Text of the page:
I may be jumping the gun, but if you are a member of the ASQ and interested in contributing to the Team and Excellence Forum, contact me.

What is this quality profession all about?

A theme of this year for me has been focusing more and more on the difference between the product integrity focused approach to quality that folks in my profession normally focus in on and a more excellence focused approach. The two are not in opposition, but I can’t help feeling that the product integrity exclusiveness of many pharmaceutical quality professionals is holding us back.

This is especially on my mind coming back from ASQ WCQI and thinking about just how few of my pharma colleagues identify with that organization There are a whole host of reasons (including the fact that many people don’t associate with ANY professional association) but I can’t help but contemplate how do we make the excellence side of quality more relevant to not just pharmaceuticals but to wider questions of just what is quality anyway?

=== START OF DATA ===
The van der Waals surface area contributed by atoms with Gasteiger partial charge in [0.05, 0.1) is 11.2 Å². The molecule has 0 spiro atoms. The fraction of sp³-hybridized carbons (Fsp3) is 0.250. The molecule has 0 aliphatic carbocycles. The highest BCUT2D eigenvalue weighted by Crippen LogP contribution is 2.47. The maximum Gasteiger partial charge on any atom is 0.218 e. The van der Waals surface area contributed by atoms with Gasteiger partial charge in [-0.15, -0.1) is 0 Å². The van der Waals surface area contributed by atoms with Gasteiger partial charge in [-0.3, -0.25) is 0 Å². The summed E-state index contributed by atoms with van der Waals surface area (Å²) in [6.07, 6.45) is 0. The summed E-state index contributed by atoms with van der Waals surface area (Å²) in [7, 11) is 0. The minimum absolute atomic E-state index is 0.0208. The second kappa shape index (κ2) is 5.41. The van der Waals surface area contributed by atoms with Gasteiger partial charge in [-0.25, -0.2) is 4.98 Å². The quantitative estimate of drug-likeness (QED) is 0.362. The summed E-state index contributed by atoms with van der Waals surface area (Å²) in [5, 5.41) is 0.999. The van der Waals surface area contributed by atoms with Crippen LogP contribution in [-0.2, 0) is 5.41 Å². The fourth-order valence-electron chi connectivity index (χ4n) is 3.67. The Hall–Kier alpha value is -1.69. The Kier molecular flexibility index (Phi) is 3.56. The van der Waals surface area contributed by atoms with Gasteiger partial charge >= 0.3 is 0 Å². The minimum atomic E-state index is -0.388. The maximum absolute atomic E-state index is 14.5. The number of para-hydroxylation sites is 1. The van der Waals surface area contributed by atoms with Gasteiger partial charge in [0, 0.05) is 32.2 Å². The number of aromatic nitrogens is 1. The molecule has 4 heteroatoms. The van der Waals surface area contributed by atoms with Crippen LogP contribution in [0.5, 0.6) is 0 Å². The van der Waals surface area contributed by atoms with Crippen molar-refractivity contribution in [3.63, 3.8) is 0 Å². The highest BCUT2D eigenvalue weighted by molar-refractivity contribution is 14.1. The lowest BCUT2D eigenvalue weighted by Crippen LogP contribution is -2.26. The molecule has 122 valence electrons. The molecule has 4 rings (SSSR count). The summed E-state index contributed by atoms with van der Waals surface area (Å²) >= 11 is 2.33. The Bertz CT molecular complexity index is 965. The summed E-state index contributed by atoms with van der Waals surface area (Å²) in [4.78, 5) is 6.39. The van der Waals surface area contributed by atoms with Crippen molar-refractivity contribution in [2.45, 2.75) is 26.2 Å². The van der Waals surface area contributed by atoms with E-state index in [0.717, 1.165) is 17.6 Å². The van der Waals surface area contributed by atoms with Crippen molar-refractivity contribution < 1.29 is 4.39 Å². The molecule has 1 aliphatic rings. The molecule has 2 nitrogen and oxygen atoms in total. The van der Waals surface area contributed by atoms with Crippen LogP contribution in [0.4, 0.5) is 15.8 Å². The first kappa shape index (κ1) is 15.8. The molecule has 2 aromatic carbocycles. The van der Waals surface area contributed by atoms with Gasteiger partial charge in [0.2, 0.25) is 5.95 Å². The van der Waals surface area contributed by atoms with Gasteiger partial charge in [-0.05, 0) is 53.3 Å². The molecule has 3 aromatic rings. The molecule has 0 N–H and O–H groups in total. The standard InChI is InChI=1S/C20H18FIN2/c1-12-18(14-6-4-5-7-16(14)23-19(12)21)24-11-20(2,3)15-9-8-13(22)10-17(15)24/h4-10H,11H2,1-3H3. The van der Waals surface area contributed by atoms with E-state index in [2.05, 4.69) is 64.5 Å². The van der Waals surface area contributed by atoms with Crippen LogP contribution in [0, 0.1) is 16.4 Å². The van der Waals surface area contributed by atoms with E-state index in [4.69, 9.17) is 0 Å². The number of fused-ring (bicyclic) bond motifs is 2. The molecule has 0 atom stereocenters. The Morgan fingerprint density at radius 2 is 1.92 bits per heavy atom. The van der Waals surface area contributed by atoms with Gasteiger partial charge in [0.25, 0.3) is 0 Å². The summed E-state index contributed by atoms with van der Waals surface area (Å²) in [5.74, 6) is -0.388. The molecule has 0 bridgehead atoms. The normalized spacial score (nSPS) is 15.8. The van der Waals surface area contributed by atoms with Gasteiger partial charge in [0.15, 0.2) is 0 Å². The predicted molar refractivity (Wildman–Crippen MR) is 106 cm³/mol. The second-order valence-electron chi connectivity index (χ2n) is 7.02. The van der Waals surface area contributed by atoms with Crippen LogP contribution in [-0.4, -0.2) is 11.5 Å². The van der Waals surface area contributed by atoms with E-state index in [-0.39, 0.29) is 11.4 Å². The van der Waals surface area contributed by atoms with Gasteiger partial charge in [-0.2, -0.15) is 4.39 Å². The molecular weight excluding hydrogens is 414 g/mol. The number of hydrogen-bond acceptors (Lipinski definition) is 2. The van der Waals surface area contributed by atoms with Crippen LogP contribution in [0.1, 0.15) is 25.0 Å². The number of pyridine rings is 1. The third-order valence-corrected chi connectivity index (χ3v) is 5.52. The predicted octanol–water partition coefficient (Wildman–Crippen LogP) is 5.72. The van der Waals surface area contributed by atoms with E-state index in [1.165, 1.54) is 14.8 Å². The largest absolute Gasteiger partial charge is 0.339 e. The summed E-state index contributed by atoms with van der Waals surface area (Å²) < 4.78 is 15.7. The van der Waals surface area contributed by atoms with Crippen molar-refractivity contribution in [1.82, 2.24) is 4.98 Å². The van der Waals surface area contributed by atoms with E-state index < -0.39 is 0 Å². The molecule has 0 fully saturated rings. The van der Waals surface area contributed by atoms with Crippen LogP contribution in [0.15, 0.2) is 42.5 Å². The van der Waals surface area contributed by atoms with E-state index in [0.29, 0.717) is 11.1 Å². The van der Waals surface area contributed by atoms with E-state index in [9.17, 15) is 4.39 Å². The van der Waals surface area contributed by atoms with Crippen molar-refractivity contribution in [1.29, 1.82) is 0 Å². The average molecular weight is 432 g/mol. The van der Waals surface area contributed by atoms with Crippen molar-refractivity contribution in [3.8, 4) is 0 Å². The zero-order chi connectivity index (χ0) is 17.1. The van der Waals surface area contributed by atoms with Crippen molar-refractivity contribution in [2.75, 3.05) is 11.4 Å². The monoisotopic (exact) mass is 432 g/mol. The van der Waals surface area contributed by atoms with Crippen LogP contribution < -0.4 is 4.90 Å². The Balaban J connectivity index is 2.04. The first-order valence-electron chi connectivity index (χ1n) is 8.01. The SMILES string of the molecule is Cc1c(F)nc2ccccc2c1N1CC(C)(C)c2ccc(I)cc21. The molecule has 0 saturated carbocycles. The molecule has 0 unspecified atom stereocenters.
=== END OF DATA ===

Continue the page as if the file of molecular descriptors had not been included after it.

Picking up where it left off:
I’ve discussed the need to realize that we have different types of domain knowledges, but just what is this domain we call quality and is it truly its own discipline?

Disciplines can be modeled as a system comprising an “activity scope” that is enabled by a “knowledge base” but conditioned by a “guidance framework”.

From Rousseau, et al “A Typology for the Systems Field”
  • The guidance framework typically involves multiple worldviews. The same subject matter can be studied from different worldviews, and the theories around a given subject can be interpreted differently from different worldview perspectives. You can see this in the various flavors of continuous improvement or better yet, the presence of a sustainability push within the society.
  • The knowledge base is the data, theories and methodologies that drive the discipline